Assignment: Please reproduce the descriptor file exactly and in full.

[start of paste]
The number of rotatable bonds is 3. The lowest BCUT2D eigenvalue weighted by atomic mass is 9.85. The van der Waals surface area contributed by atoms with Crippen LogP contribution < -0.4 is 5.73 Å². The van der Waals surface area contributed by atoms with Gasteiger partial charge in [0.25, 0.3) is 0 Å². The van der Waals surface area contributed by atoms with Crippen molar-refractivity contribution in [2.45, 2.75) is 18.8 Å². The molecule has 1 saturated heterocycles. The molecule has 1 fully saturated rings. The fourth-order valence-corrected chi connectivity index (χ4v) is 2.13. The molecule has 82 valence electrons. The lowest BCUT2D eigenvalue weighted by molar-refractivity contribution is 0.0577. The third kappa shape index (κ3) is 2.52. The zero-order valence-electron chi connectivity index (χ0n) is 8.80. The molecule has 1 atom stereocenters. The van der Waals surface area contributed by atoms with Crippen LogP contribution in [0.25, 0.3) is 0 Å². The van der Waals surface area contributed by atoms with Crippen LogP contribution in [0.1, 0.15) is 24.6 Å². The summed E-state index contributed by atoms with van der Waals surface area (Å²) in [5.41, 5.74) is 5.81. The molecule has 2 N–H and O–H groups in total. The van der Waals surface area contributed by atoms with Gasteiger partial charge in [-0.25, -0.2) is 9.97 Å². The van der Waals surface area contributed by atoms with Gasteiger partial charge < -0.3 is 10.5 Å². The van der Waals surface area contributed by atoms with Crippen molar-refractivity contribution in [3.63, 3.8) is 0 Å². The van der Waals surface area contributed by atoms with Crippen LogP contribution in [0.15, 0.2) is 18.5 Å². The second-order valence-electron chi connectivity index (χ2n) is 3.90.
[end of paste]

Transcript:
The number of rotatable bonds is 3. The lowest BCUT2D eigenvalue weighted by atomic mass is 9.85. The van der Waals surface area contributed by atoms with Crippen LogP contribution < -0.4 is 5.73 Å². The van der Waals surface area contributed by atoms with Gasteiger partial charge in [0.25, 0.3) is 0 Å². The van der Waals surface area contributed by atoms with Crippen molar-refractivity contribution in [2.45, 2.75) is 18.8 Å². The molecule has 1 saturated heterocycles. The molecule has 1 fully saturated rings. The fourth-order valence-corrected chi connectivity index (χ4v) is 2.13. The molecule has 82 valence electrons. The lowest BCUT2D eigenvalue weighted by molar-refractivity contribution is 0.0577. The third kappa shape index (κ3) is 2.52. The zero-order valence-electron chi connectivity index (χ0n) is 8.80. The molecule has 1 atom stereocenters. The van der Waals surface area contributed by atoms with Crippen LogP contribution in [0.25, 0.3) is 0 Å². The van der Waals surface area contributed by atoms with Crippen LogP contribution in [0.1, 0.15) is 24.6 Å². The summed E-state index contributed by atoms with van der Waals surface area (Å²) in [5.41, 5.74) is 5.81. The molecule has 2 N–H and O–H groups in total. The van der Waals surface area contributed by atoms with Gasteiger partial charge in [-0.25, -0.2) is 9.97 Å². The van der Waals surface area contributed by atoms with Gasteiger partial charge < -0.3 is 10.5 Å². The van der Waals surface area contributed by atoms with Crippen molar-refractivity contribution in [3.63, 3.8) is 0 Å². The van der Waals surface area contributed by atoms with Crippen LogP contribution in [0.15, 0.2) is 18.5 Å². The second-order valence-electron chi connectivity index (χ2n) is 3.90.